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TITLEDodge, Arther Pillsbury
AUTHOR 1Richard Francis
ABSTRACTLife of the first president of the New York Bahá'í Community (1898) and "disciple of Abdu'l-Bahá."
NOTES Mirrored with permission from the Bahá'í Faith Website of Reno, Nevada; no longer online, but available at
TAGS- Disciples of `Abdu'l-Bahá; Arthur Pillsbury Dodge

Arthur Pillsbury Dodge was born May 28, 1849 in Enfield, New Hampshire. He was an eighth-generation New Englander with ancestors having immigrated to America in 1629.

Although Arthur Dodge had little formal education, he received noted success in several disciplines, becoming a self-made man.  As a young man, he was a reporter for the Manchester Union Leader. He later studied law on his own and in 1879, was admitted to the New Hampshire bar. He then started his own law practice in Manchester representing business concerns. In 1880, he published a biographical profile of the honorable Phinehas Adams, a prominent Manchester businessman.

Arthur Dodge moved his law practice to Boston and in 1886, founded and published the New England Magazine, naming Edward Everett Hale (author of The Man Without a Country) as its first editor. After successfully establishing this as well as two other magazines, Arthur moved to Chicago in an attempt to raise the capital to start a national magazine with the objective to "educate the public unawares." He contacted George Pullman, the railroad car manufacturer and changed directions, becoming an inventor.  Most of his occupational pursuits from this time on, were devoted to financing his own railroad inventions.  However, this proved far less successful than his earlier magazine business.

Arthur was intensely interested in religion.  As a young man he often was a Sunday-school teacher and an active church member.  He attended many different Protestant denominations and eventually became dissatisfied with all of them.  He became an ardent Bible student and voracious reader.  His search led him to investigate other religious movements in nineteenth century America.  Eventually, after following up on nearly every cult and -ism he could find, he came upon the Bahá'i Faith.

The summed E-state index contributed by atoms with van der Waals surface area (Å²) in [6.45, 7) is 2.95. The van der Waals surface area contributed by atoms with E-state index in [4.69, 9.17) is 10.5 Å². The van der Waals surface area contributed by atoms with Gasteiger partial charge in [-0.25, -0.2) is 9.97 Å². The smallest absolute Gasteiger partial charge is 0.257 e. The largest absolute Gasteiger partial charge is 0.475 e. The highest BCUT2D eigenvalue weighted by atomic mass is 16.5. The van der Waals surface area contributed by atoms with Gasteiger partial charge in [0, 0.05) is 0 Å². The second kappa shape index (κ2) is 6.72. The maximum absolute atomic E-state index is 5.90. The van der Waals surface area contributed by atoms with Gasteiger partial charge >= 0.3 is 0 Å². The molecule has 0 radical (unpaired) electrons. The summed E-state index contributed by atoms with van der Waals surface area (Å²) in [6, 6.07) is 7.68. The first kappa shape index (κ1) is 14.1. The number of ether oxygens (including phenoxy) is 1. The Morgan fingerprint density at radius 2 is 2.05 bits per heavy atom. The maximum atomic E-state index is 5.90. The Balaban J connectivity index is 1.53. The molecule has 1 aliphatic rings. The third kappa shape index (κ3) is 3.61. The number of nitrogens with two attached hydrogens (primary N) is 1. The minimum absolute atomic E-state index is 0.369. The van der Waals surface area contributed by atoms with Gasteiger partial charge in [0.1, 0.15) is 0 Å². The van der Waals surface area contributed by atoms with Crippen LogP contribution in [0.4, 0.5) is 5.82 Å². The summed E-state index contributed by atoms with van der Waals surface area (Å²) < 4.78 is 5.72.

In 1897, Arthur met Dr. Sarah F. K. Burgess, who had recently accepted the Faith. Because he planned to move to New York City, Arthur received Ibrahim Kheiralla's 'Truth Seeker' lessons on the Bahá'i Faith in condensed format. He declared on October 27th.Once Arthur was settled in Manhattan, he invited Kheiralla and family to visit and give meetings.   Thus the first Bahá'i meetings (not called firesides at this stage) were held in the Big Apple. Regular meetings were held in his home and in a few short years, the Yew York City Bahá'i community came a reality

The Assembly of New York City was, according to Arthur's personal records, first elected in 1898. The incorporation seal is dated 1898. Records (official minutes,) show that a "Board of Counsel" was elected on December 7, 1900 at the old home of Mr. Arthur P. Dodge, room 601, Carnegie Building. He was elected president of the Assembly and apparently held the position for several years.Ibrahim Kheiralla' refused to hold an allegiance to 'Abdú'l-Bahá and around 1900, caused a splintering of the Bahá'i Faith after the Master refused to sanction some of his beliefs, or to give him authority over the Bahá'i community in the West. Most of the American Bahá'i community remained loyal to 'Abd'l-Bahá though the leadership of several prominent Bahá'is, notably Thornton Chase. Arthur eventually was able to lead the New York Bahá'is into maintaining an allegiance with 'Abdu'l-Bahá.

Kheiralla lost contact with the Bahá'ís, as well as Bahá'u'lláh's Covenant, dying in 1929 along with most of his movement.

In 1900, Arthur produced The American, a magazine of a nonpartisan political movement called the "Universal Brotherhood Party," not a Bahá'í publication but clearly reflecting the Bahá'i viewpoint: unity working for God's Peace on Earth.  In 1903-1904, Arthur Dodge published articles on the Bahá'i Faith, writing that the Bahá'is held "to the Positive Reality of actual Christianity, striving to live the life in the knowledge that love and service toward God were not possible without love and service to one's fellow men." This was part of a social reconstruction stemming largely from 'Abdu'l-Bahá's annunciation of universal principles that were being taken up by the Bahá'ís during this period. 

During 1911-1912, Arthur Dodge and his wife was host to 'Abdu'l-Bahá on several occasions on the Master's historic visit to the United States.  On April 16, 1912, 'Abdu'l-Bahá gave a talk on the significance of the Mashriqu'l-Adhkar in his home at 261 West 139th Street. 'Abdu'l-Bahá designated Yew York City as the 'City of the Covenant.' during a Bahá'i meeting on June 19, 1912. He spoke of Bahá'u'lláh's Kitáb-i-'Ahdi and the Tablet of the Branch, the later having been originally revealed in Adrianople for Mirza Ali Riza, and declared His own station to be the 'Center of the Covenant.'

Arthur was also a delegate to the national convention on at least three occasions between the years 1909-1917.

Arthur Dodge was later named as one of the nineteen western Disciples of 'Abdu'l-Bahá by Shoghi Effendi. This same group was also entitled Heralds of the Covenant. Additional accounts of his life and the date of his passing are presently being researched.

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